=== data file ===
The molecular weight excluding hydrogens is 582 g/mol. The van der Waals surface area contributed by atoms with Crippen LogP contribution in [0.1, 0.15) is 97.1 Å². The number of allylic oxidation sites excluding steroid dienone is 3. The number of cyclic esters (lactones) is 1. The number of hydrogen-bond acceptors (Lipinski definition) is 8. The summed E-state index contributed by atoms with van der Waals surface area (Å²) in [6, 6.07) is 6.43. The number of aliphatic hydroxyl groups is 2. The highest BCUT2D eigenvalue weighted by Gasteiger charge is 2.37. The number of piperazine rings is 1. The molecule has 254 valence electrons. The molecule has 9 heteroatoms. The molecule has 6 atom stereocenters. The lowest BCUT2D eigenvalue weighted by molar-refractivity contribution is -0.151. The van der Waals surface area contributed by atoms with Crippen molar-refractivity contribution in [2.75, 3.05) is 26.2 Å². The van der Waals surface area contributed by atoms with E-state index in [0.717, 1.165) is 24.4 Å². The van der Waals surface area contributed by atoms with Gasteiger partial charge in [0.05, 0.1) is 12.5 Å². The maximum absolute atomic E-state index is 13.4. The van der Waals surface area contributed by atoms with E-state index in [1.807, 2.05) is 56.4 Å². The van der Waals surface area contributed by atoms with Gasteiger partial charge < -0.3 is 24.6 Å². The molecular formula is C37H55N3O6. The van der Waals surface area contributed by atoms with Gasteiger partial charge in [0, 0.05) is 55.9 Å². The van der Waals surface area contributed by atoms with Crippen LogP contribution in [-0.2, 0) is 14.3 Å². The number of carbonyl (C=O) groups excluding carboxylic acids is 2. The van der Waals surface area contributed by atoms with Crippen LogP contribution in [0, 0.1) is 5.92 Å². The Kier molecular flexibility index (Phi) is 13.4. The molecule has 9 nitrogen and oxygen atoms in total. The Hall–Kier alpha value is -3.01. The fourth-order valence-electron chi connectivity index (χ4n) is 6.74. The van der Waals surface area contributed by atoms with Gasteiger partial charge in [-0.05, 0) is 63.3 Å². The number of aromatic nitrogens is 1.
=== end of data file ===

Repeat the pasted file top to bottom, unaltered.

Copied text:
The molecular weight excluding hydrogens is 582 g/mol. The van der Waals surface area contributed by atoms with Crippen LogP contribution in [0.1, 0.15) is 97.1 Å². The number of allylic oxidation sites excluding steroid dienone is 3. The number of cyclic esters (lactones) is 1. The number of hydrogen-bond acceptors (Lipinski definition) is 8. The summed E-state index contributed by atoms with van der Waals surface area (Å²) in [6, 6.07) is 6.43. The number of aliphatic hydroxyl groups is 2. The highest BCUT2D eigenvalue weighted by Gasteiger charge is 2.37. The number of piperazine rings is 1. The molecule has 254 valence electrons. The molecule has 9 heteroatoms. The molecule has 6 atom stereocenters. The lowest BCUT2D eigenvalue weighted by molar-refractivity contribution is -0.151. The van der Waals surface area contributed by atoms with Crippen molar-refractivity contribution in [2.75, 3.05) is 26.2 Å². The van der Waals surface area contributed by atoms with E-state index in [0.717, 1.165) is 24.4 Å². The van der Waals surface area contributed by atoms with Gasteiger partial charge in [0.05, 0.1) is 12.5 Å². The maximum absolute atomic E-state index is 13.4. The van der Waals surface area contributed by atoms with E-state index in [1.807, 2.05) is 56.4 Å². The van der Waals surface area contributed by atoms with Gasteiger partial charge < -0.3 is 24.6 Å². The molecular formula is C37H55N3O6. The van der Waals surface area contributed by atoms with Gasteiger partial charge in [0, 0.05) is 55.9 Å². The van der Waals surface area contributed by atoms with Crippen LogP contribution in [-0.2, 0) is 14.3 Å². The number of carbonyl (C=O) groups excluding carboxylic acids is 2. The van der Waals surface area contributed by atoms with Crippen LogP contribution in [0, 0.1) is 5.92 Å². The Kier molecular flexibility index (Phi) is 13.4. The molecule has 9 nitrogen and oxygen atoms in total. The Hall–Kier alpha value is -3.01. The fourth-order valence-electron chi connectivity index (χ4n) is 6.74. The van der Waals surface area contributed by atoms with Gasteiger partial charge in [-0.05, 0) is 63.3 Å². The number of aromatic nitrogens is 1.